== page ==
Patricia Hitchcock, whose performance as a bespectacled Barbara in the film classic Strangers on a Train included participation in an iconic scene, has died at 93.
THR reports she died at her Thousand Oaks, California, home on Monday.
The daughter of Master of Suspense Alfred Hitchcock (1899-1980) and screenwriter Alma Reville (1899-1982), Hitchcock enjoyed appearances in some of her dad's films — but never as many as she would have liked. She told The Washington Post in 1984:
"I wish he had believed in nepotism — I'd have worked a lot more. But he never had anyone in his pictures unless he believed they were right for the part. He never fit a story to a star, or to an actor. Often I tried to hint to his assistant, but I never got very far. She'd bring my name up, he'd say, 'She isn't right for it,' and that would be the end of that."
She was right for the role of Chubby Bannister (thanks, Dad) in Stage Fright (1949), civic-minded Barbara Morton in Strangers on a Train (1951), pill-dispensing Caroline in Psycho (1960) and 10 other roles on her dad's series Alfred Hitchcock Presents (1955-1960).
But it is her performance in Strangers that still resonates so strongly 71 years after it was shot. In an indelible scene, deliciously daffy character actress Norma Varden (1898-1989), after giddily discussing a theoretical murder with an actual killer played by Robert Walker (1918-1951), is nearly strangled to death by him as Ms. Hitchcock's Barbara looks on in horror. It is she who tells the police who the killer is, even if it is too soon to collar him.
Ever after, she was asked to speak about the film (and her father). In 1997, she went into detail about how Strangers was made, giving great credit to her mother as the person whose opinion mattered the most to her father.
Ms. Hitchcock was born on July 7, 1928, in what is now Kensington and Chelsea in London. After two years in boarding school, the family moved to L.A. in 1939 in order for her father to make the movie Rebecca (1940). She always aspired to act, studying it in school and going on to appear in two short-lived Broadway shows in the '40s.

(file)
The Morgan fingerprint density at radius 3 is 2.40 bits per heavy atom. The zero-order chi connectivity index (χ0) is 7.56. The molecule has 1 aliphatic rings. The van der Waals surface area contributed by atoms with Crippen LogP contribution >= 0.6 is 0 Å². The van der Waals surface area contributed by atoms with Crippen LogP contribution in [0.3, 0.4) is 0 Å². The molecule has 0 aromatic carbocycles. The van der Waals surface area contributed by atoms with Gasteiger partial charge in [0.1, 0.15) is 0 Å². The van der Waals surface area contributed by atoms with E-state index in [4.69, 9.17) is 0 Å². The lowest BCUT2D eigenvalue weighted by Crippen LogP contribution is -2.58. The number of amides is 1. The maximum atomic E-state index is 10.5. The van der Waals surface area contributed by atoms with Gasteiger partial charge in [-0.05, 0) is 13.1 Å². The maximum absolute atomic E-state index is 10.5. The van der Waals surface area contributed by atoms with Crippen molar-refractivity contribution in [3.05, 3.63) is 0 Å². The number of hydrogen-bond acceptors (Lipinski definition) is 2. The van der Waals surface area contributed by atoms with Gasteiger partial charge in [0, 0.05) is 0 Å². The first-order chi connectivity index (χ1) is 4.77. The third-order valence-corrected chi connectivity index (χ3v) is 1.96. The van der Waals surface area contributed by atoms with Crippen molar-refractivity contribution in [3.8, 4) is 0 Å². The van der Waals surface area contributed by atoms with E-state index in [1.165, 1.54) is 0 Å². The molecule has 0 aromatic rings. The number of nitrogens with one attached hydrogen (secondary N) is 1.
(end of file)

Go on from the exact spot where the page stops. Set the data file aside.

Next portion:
Her first stage part, in 1942's Solitaire, came after being recommended by actress Auriol Lee (1880-1941), who was in her dad's 1941 film Suspicion. It was a monumental leading role for a woman, comparable to Lady MacBeth in terms of volume of lines. Was the play a hit? "It opened three weeks after Pearl Harbor — what can I tell you?" Hitchcock would later say.
Her Broadway follow-up was the 1944 comedy Violet, which fared no better, and also acted in The High Ground (1951) with a very young Marian Seldes (1928-2014).
She made her TV debut in the 1949 telefilm The Case of Thomas Pyke, and aside from her Hitch films, appeared in The Mudlark (1950), The Ten Commandments (1956) and her final film, Skateboard (1978).
Ms. Hitchcock guested infrequently on television. Along with AHP, her appearances were limited to: Suspense (1952), My Little Margie (1954), Front Row Center (1955), Screen Directors Playhouse (1956), Matinee Theater (1956), The Life of Riley (1958), Playhouse 90 (1958), Suspicion (1958) and the TV movies Ladies of the Corridor (1975) and Six Characters in Search of an Author (1976), the latter of which was her swan song in the medium.
In 2003, a Ms. Hitchock published Alma Hitchcock: The Woman Behind the Man, a memoir about her mother's overlooked legacy.
Don't miss the full Television Academy archival interview with this important link to early TV and the Hitchcock oeuvre:
She is survived by three daughters, six grandchildren and eight great-grandchildren.